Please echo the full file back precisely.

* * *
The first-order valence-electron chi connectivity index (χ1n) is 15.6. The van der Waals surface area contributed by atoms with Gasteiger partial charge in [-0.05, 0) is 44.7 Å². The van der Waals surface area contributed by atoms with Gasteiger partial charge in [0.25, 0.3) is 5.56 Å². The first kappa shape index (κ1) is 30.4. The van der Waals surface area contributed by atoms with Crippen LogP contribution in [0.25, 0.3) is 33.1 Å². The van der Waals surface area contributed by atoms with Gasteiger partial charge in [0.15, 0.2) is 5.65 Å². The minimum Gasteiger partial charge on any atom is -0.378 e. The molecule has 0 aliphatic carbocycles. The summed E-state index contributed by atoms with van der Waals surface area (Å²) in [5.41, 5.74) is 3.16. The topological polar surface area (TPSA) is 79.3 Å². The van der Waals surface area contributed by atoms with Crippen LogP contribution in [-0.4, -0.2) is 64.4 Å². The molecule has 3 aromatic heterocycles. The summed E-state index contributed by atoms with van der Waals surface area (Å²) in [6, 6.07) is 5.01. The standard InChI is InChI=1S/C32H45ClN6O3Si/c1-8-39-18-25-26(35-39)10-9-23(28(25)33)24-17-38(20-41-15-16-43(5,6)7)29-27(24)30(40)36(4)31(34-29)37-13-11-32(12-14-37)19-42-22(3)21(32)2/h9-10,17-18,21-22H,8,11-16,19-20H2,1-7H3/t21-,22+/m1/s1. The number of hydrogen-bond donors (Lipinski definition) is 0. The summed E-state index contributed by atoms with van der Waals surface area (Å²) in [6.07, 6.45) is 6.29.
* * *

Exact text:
The first-order valence-electron chi connectivity index (χ1n) is 15.6. The van der Waals surface area contributed by atoms with Gasteiger partial charge in [-0.05, 0) is 44.7 Å². The van der Waals surface area contributed by atoms with Gasteiger partial charge in [0.25, 0.3) is 5.56 Å². The first kappa shape index (κ1) is 30.4. The van der Waals surface area contributed by atoms with Crippen LogP contribution in [0.25, 0.3) is 33.1 Å². The van der Waals surface area contributed by atoms with Gasteiger partial charge in [0.15, 0.2) is 5.65 Å². The minimum Gasteiger partial charge on any atom is -0.378 e. The molecule has 0 aliphatic carbocycles. The summed E-state index contributed by atoms with van der Waals surface area (Å²) in [5.41, 5.74) is 3.16. The topological polar surface area (TPSA) is 79.3 Å². The van der Waals surface area contributed by atoms with Crippen LogP contribution in [-0.4, -0.2) is 64.4 Å². The molecule has 3 aromatic heterocycles. The summed E-state index contributed by atoms with van der Waals surface area (Å²) in [6, 6.07) is 5.01. The standard InChI is InChI=1S/C32H45ClN6O3Si/c1-8-39-18-25-26(35-39)10-9-23(28(25)33)24-17-38(20-41-15-16-43(5,6)7)29-27(24)30(40)36(4)31(34-29)37-13-11-32(12-14-37)19-42-22(3)21(32)2/h9-10,17-18,21-22H,8,11-16,19-20H2,1-7H3/t21-,22+/m1/s1. The number of hydrogen-bond donors (Lipinski definition) is 0. The summed E-state index contributed by atoms with van der Waals surface area (Å²) in [6.07, 6.45) is 6.29.